The American Medical Association, the World Health Organization, the Institute of Medicine of the National Academy of Sciences, and hundreds of other organizations have recommended that livestock producers be prohibited from using antibiotics for growth promotion if those antibiotics are also used in human medicine. Denmark, the worldâ€™s largest pork exporter, banned the use of antibiotics for growth promotion in broiler chickens and adult swine in 1998, and in young swine in 1999. Danish government and industry data collected since then show a sustained decrease both in overall antibiotic use and in the amount of antibiotic-resistant bacteria found in livestock and meat products, while livestock production has increased. Denmark and other countries which have eliminated using sub-therapeutic doses of antibiotics for accelerated growth rates and prophylactic disease control do not prevent veterinarians from treating livestock with those materials when medically appropriate.
Feeding sub-therapeutic doses of antibiotics to healthy livestock is not the only reckless practice leading to accelerated resistance among dangerous infectious organisms. Beyond Pesticides and a national coalition of partners are leading a grassroots campaign to ban the use of the antimicrobial compound triclosan in consumer products. Widely used in antimicrobial soaps and personal care products and even clothing, triclosan has been detected in human milk samples and in urine at high concentrations that correlate with its use pattern in these products. Recent studies have found that triclosan interferes with the bodyâ€™s thyroid hormone metabolism and may be a potential endocrine disruptor. Children exposed to antibacterial compounds at an early age also have an increased chance of developing allergies, asthma and eczema.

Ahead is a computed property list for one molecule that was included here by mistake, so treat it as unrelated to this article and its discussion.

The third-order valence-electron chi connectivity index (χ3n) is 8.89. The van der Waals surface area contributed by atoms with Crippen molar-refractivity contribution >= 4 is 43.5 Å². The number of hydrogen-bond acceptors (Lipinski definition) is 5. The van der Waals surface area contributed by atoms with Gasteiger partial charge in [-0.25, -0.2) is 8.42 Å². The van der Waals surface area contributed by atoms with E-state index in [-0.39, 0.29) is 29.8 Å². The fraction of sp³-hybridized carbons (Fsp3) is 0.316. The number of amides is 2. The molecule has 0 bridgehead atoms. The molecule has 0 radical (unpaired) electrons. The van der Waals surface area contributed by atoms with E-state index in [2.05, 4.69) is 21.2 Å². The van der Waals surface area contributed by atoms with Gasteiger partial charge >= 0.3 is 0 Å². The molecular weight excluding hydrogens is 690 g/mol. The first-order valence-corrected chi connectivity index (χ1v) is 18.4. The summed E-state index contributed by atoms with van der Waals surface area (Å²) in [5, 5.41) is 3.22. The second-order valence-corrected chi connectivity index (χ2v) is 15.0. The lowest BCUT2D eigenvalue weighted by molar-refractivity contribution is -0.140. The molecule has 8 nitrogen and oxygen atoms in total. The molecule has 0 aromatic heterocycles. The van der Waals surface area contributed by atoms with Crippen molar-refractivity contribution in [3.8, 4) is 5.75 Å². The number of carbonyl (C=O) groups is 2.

United States Department of Agriculture (USDA) organic certification standards prohibit treating livestock with any amount of antibiotics. The standards also require that producers maintain living conditions that prevent infectious diseases from becoming established and adversely impacting livestock health. Currently, organic farmers growing apples and pears are allowed to use the antibiotics streptomycin and tetracycline to control a fruit tree disease called fire blight. The National Organic Standards Board (NOSB), the principle advisory body responsible for advising USDA on its organic certification program, has been increasingly reluctant to extend these allowances due to concerns about accelerated resistance in pathogenic organisms and the availability of effective cultural practices and biological treatments for managing fire blight. The NOSB has recommended extending the use of tetracycline and streptomycin to manage fire blight in pear and apple trees through October 2014 pending commercialization of alternative production options.
All unattributed positions and opinions in this piece are those of Beyond Pesticides.